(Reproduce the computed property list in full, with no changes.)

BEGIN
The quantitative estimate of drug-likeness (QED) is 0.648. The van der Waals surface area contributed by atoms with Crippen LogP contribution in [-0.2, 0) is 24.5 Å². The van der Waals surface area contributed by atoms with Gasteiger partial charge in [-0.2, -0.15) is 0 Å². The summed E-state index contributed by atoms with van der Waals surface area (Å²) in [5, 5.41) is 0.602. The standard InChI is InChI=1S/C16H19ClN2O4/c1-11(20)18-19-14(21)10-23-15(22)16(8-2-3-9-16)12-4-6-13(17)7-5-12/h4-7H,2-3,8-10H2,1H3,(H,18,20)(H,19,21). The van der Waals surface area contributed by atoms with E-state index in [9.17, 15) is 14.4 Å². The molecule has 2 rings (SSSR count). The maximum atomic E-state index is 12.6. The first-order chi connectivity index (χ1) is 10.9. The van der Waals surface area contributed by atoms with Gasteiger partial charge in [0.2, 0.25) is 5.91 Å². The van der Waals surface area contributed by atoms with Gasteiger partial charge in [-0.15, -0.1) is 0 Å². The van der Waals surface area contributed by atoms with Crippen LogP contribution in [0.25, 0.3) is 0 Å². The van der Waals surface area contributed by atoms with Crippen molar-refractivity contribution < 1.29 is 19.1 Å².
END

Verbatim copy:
The quantitative estimate of drug-likeness (QED) is 0.648. The van der Waals surface area contributed by atoms with Crippen LogP contribution in [-0.2, 0) is 24.5 Å². The van der Waals surface area contributed by atoms with Gasteiger partial charge in [-0.2, -0.15) is 0 Å². The summed E-state index contributed by atoms with van der Waals surface area (Å²) in [5, 5.41) is 0.602. The standard InChI is InChI=1S/C16H19ClN2O4/c1-11(20)18-19-14(21)10-23-15(22)16(8-2-3-9-16)12-4-6-13(17)7-5-12/h4-7H,2-3,8-10H2,1H3,(H,18,20)(H,19,21). The van der Waals surface area contributed by atoms with E-state index in [9.17, 15) is 14.4 Å². The molecule has 2 rings (SSSR count). The maximum atomic E-state index is 12.6. The first-order chi connectivity index (χ1) is 10.9. The van der Waals surface area contributed by atoms with Gasteiger partial charge in [0.2, 0.25) is 5.91 Å². The van der Waals surface area contributed by atoms with Gasteiger partial charge in [-0.15, -0.1) is 0 Å². The van der Waals surface area contributed by atoms with Crippen LogP contribution in [0.25, 0.3) is 0 Å². The van der Waals surface area contributed by atoms with Crippen molar-refractivity contribution < 1.29 is 19.1 Å².